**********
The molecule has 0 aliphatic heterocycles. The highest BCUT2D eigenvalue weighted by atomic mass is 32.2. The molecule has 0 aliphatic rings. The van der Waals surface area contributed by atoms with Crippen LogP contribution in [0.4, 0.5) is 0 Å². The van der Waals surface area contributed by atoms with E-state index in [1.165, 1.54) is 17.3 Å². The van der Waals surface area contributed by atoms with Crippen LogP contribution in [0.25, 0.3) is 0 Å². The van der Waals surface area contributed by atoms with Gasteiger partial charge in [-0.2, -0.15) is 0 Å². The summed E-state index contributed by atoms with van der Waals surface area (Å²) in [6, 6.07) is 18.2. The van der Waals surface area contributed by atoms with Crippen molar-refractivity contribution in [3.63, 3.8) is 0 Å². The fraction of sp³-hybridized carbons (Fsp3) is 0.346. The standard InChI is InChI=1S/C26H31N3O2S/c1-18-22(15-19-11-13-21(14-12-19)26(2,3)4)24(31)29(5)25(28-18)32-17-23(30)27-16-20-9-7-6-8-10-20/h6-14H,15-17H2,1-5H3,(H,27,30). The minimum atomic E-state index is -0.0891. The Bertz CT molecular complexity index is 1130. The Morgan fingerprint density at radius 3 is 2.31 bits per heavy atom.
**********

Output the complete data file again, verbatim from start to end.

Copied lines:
The molecule has 0 aliphatic heterocycles. The highest BCUT2D eigenvalue weighted by atomic mass is 32.2. The molecule has 0 aliphatic rings. The van der Waals surface area contributed by atoms with Crippen LogP contribution in [0.4, 0.5) is 0 Å². The van der Waals surface area contributed by atoms with E-state index in [1.165, 1.54) is 17.3 Å². The van der Waals surface area contributed by atoms with Crippen LogP contribution in [0.25, 0.3) is 0 Å². The van der Waals surface area contributed by atoms with Gasteiger partial charge in [-0.2, -0.15) is 0 Å². The summed E-state index contributed by atoms with van der Waals surface area (Å²) in [6, 6.07) is 18.2. The van der Waals surface area contributed by atoms with Crippen molar-refractivity contribution in [3.63, 3.8) is 0 Å². The fraction of sp³-hybridized carbons (Fsp3) is 0.346. The standard InChI is InChI=1S/C26H31N3O2S/c1-18-22(15-19-11-13-21(14-12-19)26(2,3)4)24(31)29(5)25(28-18)32-17-23(30)27-16-20-9-7-6-8-10-20/h6-14H,15-17H2,1-5H3,(H,27,30). The minimum atomic E-state index is -0.0891. The Bertz CT molecular complexity index is 1130. The Morgan fingerprint density at radius 3 is 2.31 bits per heavy atom.